Family & Companions
Actress Leelee Sobieski made her screen debut in her early teens, but avoided typically lightweight high school fare; instead earning a reputation for sophisticated, emotionally mature roles in serious dramas. Before the age of 20, she had worked with legendary director Stanley Kubrick in "Eyes Wide Shut" (1999) and carried the weight of earnest historical dramas "Joan of Arc" (CBS, 1999) and the holocaust-set "Uprising" (2001). Her admirable decision to pursue an Ivy League education broke her solid run of acclaimed work, and when she returned to theaters she pursued her interest in portraying smart, independent women. Her post-college films roles were generally low budget, film festival fare, but she also surfaced in the occasional mainstream offering like "The Wicker Man" (2006) and "Public Enemies" (2009), while seeking the right niche to carry her into the next phase of her career.
Sobieski was born Liliane Sobieski on June 10, 1982, in New York City, NY. She was raised in an artistic family in Manhattan, spending summers on a ranch in the Carmarque region of France, the homeland of her painter father. Growing up, she considered following in his footsteps or in those of her novelist/screenwriter mother, but the 10- year-old's "discovery" by a casting agent in her school cafeteria planted a new creative seed in her head. Sobieski had always been outgoing and fearless, and she curiously pursued the idea of acting even when her "discovery" did not net her the role in "Interview with the Vampire" (1994) - that famously went to Kirsten Dunst. But with a little training, the confident blonde landed commercials and was cast as Marlo Thomas' daughter in the 1994 CBS TV-movie, "Reunion" (1994). She went on to play the offspring of detective Mark Harmon in the short-lived series "Charlie Grace" (ABC, 1995) and enjoyed guest spots on sitcoms like "Grace Under Fire" (ABC, 1993-98).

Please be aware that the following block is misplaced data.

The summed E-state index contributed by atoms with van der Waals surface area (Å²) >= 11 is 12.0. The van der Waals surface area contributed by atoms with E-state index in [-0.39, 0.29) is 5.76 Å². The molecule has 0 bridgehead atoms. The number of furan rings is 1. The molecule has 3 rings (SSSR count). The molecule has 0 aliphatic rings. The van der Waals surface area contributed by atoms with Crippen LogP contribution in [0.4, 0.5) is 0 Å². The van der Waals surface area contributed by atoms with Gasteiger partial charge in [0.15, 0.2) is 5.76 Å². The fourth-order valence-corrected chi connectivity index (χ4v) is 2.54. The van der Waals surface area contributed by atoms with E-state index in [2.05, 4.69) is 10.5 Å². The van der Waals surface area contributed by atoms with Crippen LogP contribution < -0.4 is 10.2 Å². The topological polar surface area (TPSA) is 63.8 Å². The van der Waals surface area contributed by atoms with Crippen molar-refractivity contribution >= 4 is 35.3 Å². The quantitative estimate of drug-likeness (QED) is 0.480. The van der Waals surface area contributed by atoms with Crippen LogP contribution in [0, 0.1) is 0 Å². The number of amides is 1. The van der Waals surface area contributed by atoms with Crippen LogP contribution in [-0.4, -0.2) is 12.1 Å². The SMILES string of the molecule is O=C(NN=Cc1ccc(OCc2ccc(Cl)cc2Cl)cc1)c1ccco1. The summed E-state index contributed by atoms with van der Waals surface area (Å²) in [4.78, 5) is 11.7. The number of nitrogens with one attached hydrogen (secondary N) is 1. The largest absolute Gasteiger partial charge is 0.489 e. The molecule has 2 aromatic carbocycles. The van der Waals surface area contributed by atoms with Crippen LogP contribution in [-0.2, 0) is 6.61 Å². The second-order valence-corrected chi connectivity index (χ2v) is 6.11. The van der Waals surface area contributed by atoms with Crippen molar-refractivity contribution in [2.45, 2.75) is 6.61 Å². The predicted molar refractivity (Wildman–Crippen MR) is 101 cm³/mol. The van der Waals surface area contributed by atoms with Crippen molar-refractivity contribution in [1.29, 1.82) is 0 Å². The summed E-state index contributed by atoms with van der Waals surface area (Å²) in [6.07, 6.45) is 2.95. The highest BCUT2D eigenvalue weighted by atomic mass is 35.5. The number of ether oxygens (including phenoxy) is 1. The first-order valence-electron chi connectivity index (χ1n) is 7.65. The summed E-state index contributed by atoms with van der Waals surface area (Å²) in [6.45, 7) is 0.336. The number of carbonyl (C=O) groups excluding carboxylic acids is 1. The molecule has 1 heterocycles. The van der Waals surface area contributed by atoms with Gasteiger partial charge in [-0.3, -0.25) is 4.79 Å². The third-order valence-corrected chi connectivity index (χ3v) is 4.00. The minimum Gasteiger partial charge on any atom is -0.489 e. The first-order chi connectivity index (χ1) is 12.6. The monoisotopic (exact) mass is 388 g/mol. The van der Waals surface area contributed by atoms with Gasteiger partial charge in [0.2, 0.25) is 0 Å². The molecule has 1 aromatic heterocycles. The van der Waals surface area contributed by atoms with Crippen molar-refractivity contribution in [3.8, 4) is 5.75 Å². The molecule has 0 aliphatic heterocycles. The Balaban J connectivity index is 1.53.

In her first feature film, Sobieski was paired (as the daughter) with comedic heavy-hitter Martin Short in the Disney family film, "Jungle2Jungle" (1997). But the actress truly came into her own when given the chance to display her emotional maturity in a supporting role as the daughter of an expatriate family in the Merchant-Ivory production, "A Soldier's Daughter Never Cries" (1998), starring Kris Kristofferson. The meaty role required the actress to take her character from puberty through adolescence, and to hold her own opposite Kristofferson. Her memorable performance earned a nomination from the Chicago Film Critics Association for Most Promising Newcomer, while industry buzz ranked her up there with other acclaimed dramatic child actors like Jodie Foster. She followed up with another mature performance as a young bride who refuses to abandon her family on a doomed planet in the sci-fi blockbuster, "Deep Impact" (1998).
"Never Been Kissed" (1999), the Drew Barrymore-headlined romantic comedy in which Sobieski supported as a high school math nerd, proved to be the only lighthearted teen romp of the actress' career. She promptly resumed playing complex characters in sophisticated films, appearing in director Stanley Kubrick's erotic final film "Eyes Wide Shut" (1999), in which she had a small role as a precocious teen who seduces Tom Cruise's crisis-riddled doctor. The same year, Sobieski's growing reputation was confirmed when she ably took on the daunting task of portraying "Joan of Arc" in the 1999 CBS miniseries. While not called upon to use her fluency in French, Sobieski gave a dignified and intelligent performance and was recognized with Emmy and Golden Globe nominations for her work.